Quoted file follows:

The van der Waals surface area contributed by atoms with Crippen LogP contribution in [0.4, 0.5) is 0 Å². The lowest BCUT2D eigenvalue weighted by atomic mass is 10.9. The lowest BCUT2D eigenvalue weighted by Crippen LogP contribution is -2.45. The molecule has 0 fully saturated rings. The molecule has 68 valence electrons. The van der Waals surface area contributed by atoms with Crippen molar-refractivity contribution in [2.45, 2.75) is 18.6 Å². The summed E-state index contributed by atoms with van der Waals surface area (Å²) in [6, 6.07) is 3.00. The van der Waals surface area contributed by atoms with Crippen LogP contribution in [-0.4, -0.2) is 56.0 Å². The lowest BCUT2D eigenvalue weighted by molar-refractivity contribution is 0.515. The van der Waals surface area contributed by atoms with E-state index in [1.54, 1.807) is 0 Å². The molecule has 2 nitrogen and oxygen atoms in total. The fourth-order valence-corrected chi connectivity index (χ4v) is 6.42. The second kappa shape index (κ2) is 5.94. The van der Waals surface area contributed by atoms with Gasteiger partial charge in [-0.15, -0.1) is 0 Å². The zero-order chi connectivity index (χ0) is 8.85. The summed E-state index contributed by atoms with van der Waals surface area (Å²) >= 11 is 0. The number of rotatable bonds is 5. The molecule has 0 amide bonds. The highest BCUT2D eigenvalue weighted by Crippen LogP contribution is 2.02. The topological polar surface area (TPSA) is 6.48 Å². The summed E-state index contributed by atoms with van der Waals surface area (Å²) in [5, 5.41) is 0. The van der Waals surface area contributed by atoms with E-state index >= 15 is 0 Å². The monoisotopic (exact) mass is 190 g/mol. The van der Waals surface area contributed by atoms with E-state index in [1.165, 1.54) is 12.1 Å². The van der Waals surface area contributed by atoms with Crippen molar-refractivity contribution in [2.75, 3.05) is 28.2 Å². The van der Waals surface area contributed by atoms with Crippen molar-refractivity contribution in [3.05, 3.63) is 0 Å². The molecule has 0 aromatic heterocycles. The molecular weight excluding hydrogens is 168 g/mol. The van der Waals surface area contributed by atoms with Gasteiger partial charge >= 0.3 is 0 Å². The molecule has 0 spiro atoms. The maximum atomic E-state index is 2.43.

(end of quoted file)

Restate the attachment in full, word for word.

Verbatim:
The van der Waals surface area contributed by atoms with Crippen LogP contribution in [0.4, 0.5) is 0 Å². The lowest BCUT2D eigenvalue weighted by atomic mass is 10.9. The lowest BCUT2D eigenvalue weighted by Crippen LogP contribution is -2.45. The molecule has 0 fully saturated rings. The molecule has 68 valence electrons. The van der Waals surface area contributed by atoms with Crippen molar-refractivity contribution in [2.45, 2.75) is 18.6 Å². The summed E-state index contributed by atoms with van der Waals surface area (Å²) in [6, 6.07) is 3.00. The van der Waals surface area contributed by atoms with Crippen LogP contribution in [-0.4, -0.2) is 56.0 Å². The lowest BCUT2D eigenvalue weighted by molar-refractivity contribution is 0.515. The van der Waals surface area contributed by atoms with E-state index in [1.54, 1.807) is 0 Å². The molecule has 2 nitrogen and oxygen atoms in total. The fourth-order valence-corrected chi connectivity index (χ4v) is 6.42. The second kappa shape index (κ2) is 5.94. The van der Waals surface area contributed by atoms with Gasteiger partial charge in [-0.15, -0.1) is 0 Å². The zero-order chi connectivity index (χ0) is 8.85. The summed E-state index contributed by atoms with van der Waals surface area (Å²) >= 11 is 0. The number of rotatable bonds is 5. The molecule has 0 amide bonds. The highest BCUT2D eigenvalue weighted by Crippen LogP contribution is 2.02. The topological polar surface area (TPSA) is 6.48 Å². The summed E-state index contributed by atoms with van der Waals surface area (Å²) in [5, 5.41) is 0. The van der Waals surface area contributed by atoms with E-state index >= 15 is 0 Å². The monoisotopic (exact) mass is 190 g/mol. The van der Waals surface area contributed by atoms with E-state index in [1.165, 1.54) is 12.1 Å². The van der Waals surface area contributed by atoms with Crippen molar-refractivity contribution in [2.75, 3.05) is 28.2 Å². The van der Waals surface area contributed by atoms with Crippen molar-refractivity contribution in [3.05, 3.63) is 0 Å². The molecule has 0 aromatic heterocycles. The molecular weight excluding hydrogens is 168 g/mol. The van der Waals surface area contributed by atoms with Gasteiger partial charge >= 0.3 is 0 Å². The molecule has 0 spiro atoms. The maximum atomic E-state index is 2.43.